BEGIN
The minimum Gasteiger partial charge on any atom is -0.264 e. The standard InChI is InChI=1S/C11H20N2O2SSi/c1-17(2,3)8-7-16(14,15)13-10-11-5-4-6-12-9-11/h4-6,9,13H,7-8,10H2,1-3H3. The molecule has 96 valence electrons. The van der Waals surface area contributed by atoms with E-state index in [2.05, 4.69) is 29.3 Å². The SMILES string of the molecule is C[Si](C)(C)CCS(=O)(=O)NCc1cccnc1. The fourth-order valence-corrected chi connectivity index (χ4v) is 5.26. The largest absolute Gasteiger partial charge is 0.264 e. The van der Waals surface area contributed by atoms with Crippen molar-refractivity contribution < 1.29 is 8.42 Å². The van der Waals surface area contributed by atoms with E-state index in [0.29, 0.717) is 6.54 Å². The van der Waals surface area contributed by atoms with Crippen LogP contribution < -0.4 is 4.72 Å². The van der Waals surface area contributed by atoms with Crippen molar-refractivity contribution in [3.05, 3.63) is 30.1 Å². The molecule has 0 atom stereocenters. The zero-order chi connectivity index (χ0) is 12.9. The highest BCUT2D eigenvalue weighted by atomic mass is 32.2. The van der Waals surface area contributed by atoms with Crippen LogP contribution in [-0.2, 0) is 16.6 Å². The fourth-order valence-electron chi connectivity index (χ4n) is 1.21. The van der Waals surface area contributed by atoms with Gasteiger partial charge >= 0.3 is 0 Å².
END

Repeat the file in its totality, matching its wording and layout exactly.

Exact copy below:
The minimum Gasteiger partial charge on any atom is -0.264 e. The standard InChI is InChI=1S/C11H20N2O2SSi/c1-17(2,3)8-7-16(14,15)13-10-11-5-4-6-12-9-11/h4-6,9,13H,7-8,10H2,1-3H3. The molecule has 96 valence electrons. The van der Waals surface area contributed by atoms with E-state index in [2.05, 4.69) is 29.3 Å². The SMILES string of the molecule is C[Si](C)(C)CCS(=O)(=O)NCc1cccnc1. The fourth-order valence-corrected chi connectivity index (χ4v) is 5.26. The largest absolute Gasteiger partial charge is 0.264 e. The van der Waals surface area contributed by atoms with Crippen molar-refractivity contribution < 1.29 is 8.42 Å². The van der Waals surface area contributed by atoms with E-state index in [0.29, 0.717) is 6.54 Å². The van der Waals surface area contributed by atoms with Crippen LogP contribution < -0.4 is 4.72 Å². The van der Waals surface area contributed by atoms with Crippen molar-refractivity contribution in [3.05, 3.63) is 30.1 Å². The molecule has 0 atom stereocenters. The zero-order chi connectivity index (χ0) is 12.9. The highest BCUT2D eigenvalue weighted by atomic mass is 32.2. The van der Waals surface area contributed by atoms with Crippen LogP contribution in [-0.2, 0) is 16.6 Å². The fourth-order valence-electron chi connectivity index (χ4n) is 1.21. The van der Waals surface area contributed by atoms with Gasteiger partial charge >= 0.3 is 0 Å².